I could say the same about parachutes. They just don't cut the mustard for me.

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PostPosted: April 9th, 2018, 11:14 am 
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Speaking of flies that twist tippets, in my experience the absolute worst for that are Lawson’s No Hackles. If the wings are a fraction off those twist your tippet into a nest in about three casts.

The other fly famous for twisting tippets are Stimulators. Those suckers are awful......unless you go to hawser-like 2X or some such thing.

Dave M

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PostPosted: April 9th, 2018, 1:06 pm 
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I am happy to say (in one sense) that my most consistent dry fly fishing days are probably behind me for a few years.... happy because we are home, but of course it was good fun while I had it.

So, what I learned are that a simple biot comparadun and a biot cdc caddis could just about cover everything I needed, by mixing size and color, throw in an x-caddis for frothy water and I am probably good. When I say cdc caddies, I do mean a traditional f-fly, but with some tweaks I used them to cover mayflies too.

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PostPosted: April 9th, 2018, 3:13 pm 
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nobodies mention this ..so I will I tie a bunch of Fran betters "the Usual" from size 12 down to 18's and I cover the type of Mayfly with the color thread BWO, Sulfurs ..Hendrickson's march browns ..they float well ..dry off real easy ..sit nice and low in the surface film ..and most of all they just plain up catch fish.. that and Klinkhammer's is all I need


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PostPosted: April 9th, 2018, 8:19 pm 
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Hunter wrote:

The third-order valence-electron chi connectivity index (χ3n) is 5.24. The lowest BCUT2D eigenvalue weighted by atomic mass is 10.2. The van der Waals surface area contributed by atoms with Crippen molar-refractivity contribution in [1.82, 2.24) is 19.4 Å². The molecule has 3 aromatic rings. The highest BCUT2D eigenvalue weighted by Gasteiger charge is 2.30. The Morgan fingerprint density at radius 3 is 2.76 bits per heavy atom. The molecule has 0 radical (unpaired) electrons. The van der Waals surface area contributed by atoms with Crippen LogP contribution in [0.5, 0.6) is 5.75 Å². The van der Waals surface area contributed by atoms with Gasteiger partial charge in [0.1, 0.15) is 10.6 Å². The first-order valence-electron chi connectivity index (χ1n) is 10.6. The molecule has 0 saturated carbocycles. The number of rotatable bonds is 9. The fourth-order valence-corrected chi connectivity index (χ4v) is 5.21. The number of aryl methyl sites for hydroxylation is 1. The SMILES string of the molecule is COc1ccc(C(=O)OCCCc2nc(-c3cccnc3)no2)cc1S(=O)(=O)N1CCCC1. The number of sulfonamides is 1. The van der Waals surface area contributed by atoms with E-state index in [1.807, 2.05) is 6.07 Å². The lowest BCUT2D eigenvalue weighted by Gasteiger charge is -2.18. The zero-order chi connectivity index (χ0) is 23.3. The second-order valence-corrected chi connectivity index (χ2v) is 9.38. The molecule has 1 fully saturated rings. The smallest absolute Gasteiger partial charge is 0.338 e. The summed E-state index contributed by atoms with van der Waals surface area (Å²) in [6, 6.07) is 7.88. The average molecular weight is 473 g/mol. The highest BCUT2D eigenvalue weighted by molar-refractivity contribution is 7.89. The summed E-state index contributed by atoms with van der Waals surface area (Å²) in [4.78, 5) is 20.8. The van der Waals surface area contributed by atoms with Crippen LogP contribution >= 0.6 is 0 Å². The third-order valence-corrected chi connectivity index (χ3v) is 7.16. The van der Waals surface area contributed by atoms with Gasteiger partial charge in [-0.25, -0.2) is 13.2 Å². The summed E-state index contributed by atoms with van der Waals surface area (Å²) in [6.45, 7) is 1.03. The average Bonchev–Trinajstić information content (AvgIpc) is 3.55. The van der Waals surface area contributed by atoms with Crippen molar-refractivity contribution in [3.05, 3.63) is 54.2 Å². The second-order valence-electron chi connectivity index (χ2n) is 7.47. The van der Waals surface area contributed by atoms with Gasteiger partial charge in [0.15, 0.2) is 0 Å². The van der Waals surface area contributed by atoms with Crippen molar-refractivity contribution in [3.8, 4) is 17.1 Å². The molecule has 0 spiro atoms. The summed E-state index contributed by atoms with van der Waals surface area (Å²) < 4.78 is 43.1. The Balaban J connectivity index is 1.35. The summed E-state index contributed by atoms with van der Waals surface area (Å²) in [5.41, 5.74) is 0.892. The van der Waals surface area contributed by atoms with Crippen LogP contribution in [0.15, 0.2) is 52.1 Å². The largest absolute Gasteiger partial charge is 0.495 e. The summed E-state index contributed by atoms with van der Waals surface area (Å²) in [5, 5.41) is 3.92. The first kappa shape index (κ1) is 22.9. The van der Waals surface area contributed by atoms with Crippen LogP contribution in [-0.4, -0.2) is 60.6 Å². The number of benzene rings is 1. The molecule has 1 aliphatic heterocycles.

Jeff Reardon wrote:
Hunter wrote:
Traditional Catskill-style dries are still my favorite, but I fish a LOT of compara duns. Parachute-style twist tippet due to the current in most of the places I fish so I do not carry (or tie) many of those.


Seriously? Twists your tippet in the water? We've got to teach you to reach cast and mend instead of stripping those dry flies through the current. . . . :lol:

I actually find Catskill-style flies and (especially) Hornbergs twist my tippet. But I think it's happening in the air, and is related to unbalanced wings. Don't see it with parachutes or other post or compara-dun style wings, or wets, streamers, nymphs.


I could say the same about parachutes. They just don't cut the mustard for me.


Funny, all the flies I fish have the tendency to straighten out tippet.

But seriously, on the rare occasion I fish dries it's Dave M's sparkle duns or an ESP, if that can be considered a true "dry".


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PostPosted: April 9th, 2018, 11:03 pm 
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Parachute Adams is my hands down favorite dry -- not to tie, to fish. I prefer parachutes in general, and parachute emergers (like a brooks sprout) when I really need to catch fish. Unfortunately, my tying skills have not been consistent enough to get much success with tying ones that catch fish.

But if we're talking about durability and floatability and fish catching ability, it's hard to beat foam flies.

I'm thinking about caddis tonight cuz I hope to be finally getting out to fish a caddis hatch this weekend, maybe, supposedly, if the reports are right and the spring weather align so it's not too cold or too windy to fish it... For caddis dries, I fish either a peacock-body elk hair caddis, or a foam body elk hair caddis as my dry, and then some kind of ugly no hackle cripple/emerger on the dropper (if not a baetis). And even I can tie a peacock caddis that catches fish (let's not talk about the grotesque variability in the heads).


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PostPosted: April 10th, 2018, 8:58 am 
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What CDC said.
An offshoot of the Haystack series the Usual just keeps working for me.


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PostPosted: April 10th, 2018, 9:36 am 
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Hackle-less. Sparkle duns and cdc loopwings and ESP. If it floats I call it a dry.
Bushy deer hair caddis and Stimmies. Stimulators have brought me the biggest fish in the last three years and when fish are eating adult stones there isn't a better option in my opinion.
Parachutes are climbing quickly on my list but don't tie them...yet. Love the visibility.
Cripples are excellent.